Going for a camping trip on a remote beach in Australia would be up there with most people’s ideas of a perfect way of spending a weekend, but alas not so for Peter (John Hargreaves) and Marcia (Briony Behets) in Colin Eggleston’s 1978 thriller Long Weekend. From the very beginning when Marcia drops a frozen turkey on the floor, there’s an edge here. She complains of Peter, her husband. He’s a stubborn man boy who has just got a new gun and playfully follows her in his gunsights. She hasn’t bothered to arrange with the neighbour to feed the dog. And both of them seem wrapped in mutual contempt, as they head out of the city.
Despite a stop at a bar that promises some oddball Deliverance styler locals, the rest of the film will be exclusively about the suburban couple who don’t seem to be able to move two feet without doing something nasty to the environment around them. A kangaroo is hit by the car; an eagle egg is smashed against a tree and a shape in the water that might be a threat (or perhaps not) gets riddled with bullets. Their acrimony for a moment is subdued, though even during the truce they seem to enjoy themselves much more when they are apart: him off with his dog, her reading a novel and sunbathing. Obviously, they have some baggage – there’s been infidelity and an abortion – but we are not encouraged to take sides: he’s a bastard and she’s a bitch, to put it bluntly. Although it has to be said, they both have their sympathetic moments.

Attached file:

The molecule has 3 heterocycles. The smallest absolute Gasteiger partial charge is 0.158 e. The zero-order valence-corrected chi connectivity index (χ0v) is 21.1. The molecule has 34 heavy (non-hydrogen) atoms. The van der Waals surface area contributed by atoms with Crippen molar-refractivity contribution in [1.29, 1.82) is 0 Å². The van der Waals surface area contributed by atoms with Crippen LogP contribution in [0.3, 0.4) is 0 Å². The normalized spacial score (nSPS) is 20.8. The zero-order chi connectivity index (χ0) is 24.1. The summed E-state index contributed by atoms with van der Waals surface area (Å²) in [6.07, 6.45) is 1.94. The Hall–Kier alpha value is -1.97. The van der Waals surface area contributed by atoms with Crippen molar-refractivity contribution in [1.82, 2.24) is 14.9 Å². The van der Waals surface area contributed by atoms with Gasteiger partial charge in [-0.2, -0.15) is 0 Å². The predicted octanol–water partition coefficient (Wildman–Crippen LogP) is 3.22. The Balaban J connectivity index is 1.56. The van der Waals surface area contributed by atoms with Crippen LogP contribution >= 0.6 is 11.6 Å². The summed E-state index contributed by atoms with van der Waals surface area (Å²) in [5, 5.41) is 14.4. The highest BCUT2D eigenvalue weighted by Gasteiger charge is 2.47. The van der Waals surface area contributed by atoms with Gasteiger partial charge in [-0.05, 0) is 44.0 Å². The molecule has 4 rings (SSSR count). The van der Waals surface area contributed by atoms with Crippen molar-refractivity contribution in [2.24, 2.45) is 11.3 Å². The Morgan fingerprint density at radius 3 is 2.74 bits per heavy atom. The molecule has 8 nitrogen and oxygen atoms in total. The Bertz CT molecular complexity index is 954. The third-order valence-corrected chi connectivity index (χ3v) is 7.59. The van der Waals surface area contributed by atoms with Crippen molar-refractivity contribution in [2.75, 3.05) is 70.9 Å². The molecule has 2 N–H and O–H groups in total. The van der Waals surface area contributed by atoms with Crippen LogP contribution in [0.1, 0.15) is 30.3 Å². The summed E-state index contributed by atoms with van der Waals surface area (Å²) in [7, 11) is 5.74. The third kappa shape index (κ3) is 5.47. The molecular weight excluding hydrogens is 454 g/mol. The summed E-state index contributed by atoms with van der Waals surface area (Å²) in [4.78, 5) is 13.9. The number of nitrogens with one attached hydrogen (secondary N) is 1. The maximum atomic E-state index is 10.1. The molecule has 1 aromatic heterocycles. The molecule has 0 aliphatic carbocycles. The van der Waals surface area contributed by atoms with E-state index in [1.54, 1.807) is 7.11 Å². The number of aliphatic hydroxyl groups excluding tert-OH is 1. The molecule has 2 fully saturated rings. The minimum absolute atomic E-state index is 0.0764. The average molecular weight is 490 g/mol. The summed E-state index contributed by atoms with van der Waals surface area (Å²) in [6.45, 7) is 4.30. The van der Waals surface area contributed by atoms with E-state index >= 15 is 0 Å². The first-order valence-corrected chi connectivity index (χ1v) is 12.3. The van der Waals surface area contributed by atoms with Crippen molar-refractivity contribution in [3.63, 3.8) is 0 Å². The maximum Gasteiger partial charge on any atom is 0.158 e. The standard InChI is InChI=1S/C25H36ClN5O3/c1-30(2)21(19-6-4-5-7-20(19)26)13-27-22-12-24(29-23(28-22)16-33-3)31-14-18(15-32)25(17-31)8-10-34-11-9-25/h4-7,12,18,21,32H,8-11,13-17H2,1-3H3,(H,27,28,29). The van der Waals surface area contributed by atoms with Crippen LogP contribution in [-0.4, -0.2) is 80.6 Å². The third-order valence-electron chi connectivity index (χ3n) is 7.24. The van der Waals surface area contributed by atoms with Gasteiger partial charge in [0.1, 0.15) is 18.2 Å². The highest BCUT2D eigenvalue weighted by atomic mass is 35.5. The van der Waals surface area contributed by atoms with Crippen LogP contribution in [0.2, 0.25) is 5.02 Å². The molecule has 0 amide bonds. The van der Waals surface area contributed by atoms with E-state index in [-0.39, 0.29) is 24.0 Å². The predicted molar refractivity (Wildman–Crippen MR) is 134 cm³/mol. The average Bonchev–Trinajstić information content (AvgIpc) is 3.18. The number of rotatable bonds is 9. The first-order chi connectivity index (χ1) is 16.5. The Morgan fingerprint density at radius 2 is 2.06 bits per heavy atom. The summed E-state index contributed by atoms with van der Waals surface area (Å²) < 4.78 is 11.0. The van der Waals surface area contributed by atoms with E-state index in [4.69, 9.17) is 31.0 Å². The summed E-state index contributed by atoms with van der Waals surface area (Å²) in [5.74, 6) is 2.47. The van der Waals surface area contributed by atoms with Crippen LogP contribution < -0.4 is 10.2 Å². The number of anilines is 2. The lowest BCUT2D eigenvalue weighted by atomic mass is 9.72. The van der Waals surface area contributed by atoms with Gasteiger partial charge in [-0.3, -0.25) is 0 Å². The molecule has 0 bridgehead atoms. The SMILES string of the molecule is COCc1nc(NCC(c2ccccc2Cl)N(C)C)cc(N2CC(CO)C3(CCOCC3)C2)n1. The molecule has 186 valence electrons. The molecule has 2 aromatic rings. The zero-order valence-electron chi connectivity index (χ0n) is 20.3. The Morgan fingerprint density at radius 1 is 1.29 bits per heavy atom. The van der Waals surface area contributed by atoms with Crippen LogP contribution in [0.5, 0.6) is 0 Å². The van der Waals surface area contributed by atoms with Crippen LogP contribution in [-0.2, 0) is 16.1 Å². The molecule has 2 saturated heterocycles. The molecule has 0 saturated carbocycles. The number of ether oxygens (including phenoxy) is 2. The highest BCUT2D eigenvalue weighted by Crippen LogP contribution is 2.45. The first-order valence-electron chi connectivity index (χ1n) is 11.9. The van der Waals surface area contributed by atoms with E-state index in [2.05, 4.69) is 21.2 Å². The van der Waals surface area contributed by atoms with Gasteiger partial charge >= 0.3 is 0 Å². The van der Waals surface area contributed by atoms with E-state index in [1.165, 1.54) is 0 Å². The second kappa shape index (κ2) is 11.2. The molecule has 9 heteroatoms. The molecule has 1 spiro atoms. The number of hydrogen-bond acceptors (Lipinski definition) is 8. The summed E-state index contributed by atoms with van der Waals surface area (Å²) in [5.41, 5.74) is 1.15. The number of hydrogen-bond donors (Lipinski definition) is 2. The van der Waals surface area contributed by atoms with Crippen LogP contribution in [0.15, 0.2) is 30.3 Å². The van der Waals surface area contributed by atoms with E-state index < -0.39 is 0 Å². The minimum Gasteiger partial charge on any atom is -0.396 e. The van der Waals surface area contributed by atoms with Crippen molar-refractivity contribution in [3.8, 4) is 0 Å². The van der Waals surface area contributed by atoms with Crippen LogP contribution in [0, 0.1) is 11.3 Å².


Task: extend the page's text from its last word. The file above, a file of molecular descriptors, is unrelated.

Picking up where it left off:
Most revenge of nature movies focus the threat in a single monstrous creature – like the shark in Jaws or the big dog in Cujo – or even a species – like the fish in Piranha or the birds in … well … The Birds – but here it is all of nature from plants and fish to insects, birds and animals who turn against the humans. With news reports of attacks on the radio and directions to the beach being ‘on the road to the slaughterhouse’, there is an all encompassing sense that nature and humans are against each other ‘red in tooth and claw’. This all-encompassing threat gives the film a compelling sense of mystery. It isn’t as easy to define as an us against them narrative. We can’t just blow up the shark and suddenly you’re not afraid of the water anymore. In some ways, Long Weekend feels like a Buddhist film, in which the protagonists needs to learn about themselves and everything will be alright, but because of who they are and the society they live in, that’s never going to happen. It feels immediately applicable to our own crisis today regarding climate change.
At its heart, Long Weekend is a tight minimalist thriller, as well as a brilliantly conceived and executed morality tale about human indifference to nature. The sound design is superb, suggesting an otherworldly presence on the edges of the campfire light and the performances are brave in their unlikeability. The last twenty minutes pays off the tension that has been building up with a number of surprising twists. The film isn’t as lurid as other films of Ozploitation (see Adam Lowe’s excellent survey of the genre). In fact, it perhaps is closer to the poetry Peter Weir achieves in Picnic at Hanging Rock. A mysterious, enigmatic film that will resonate in the mind long after it’s over.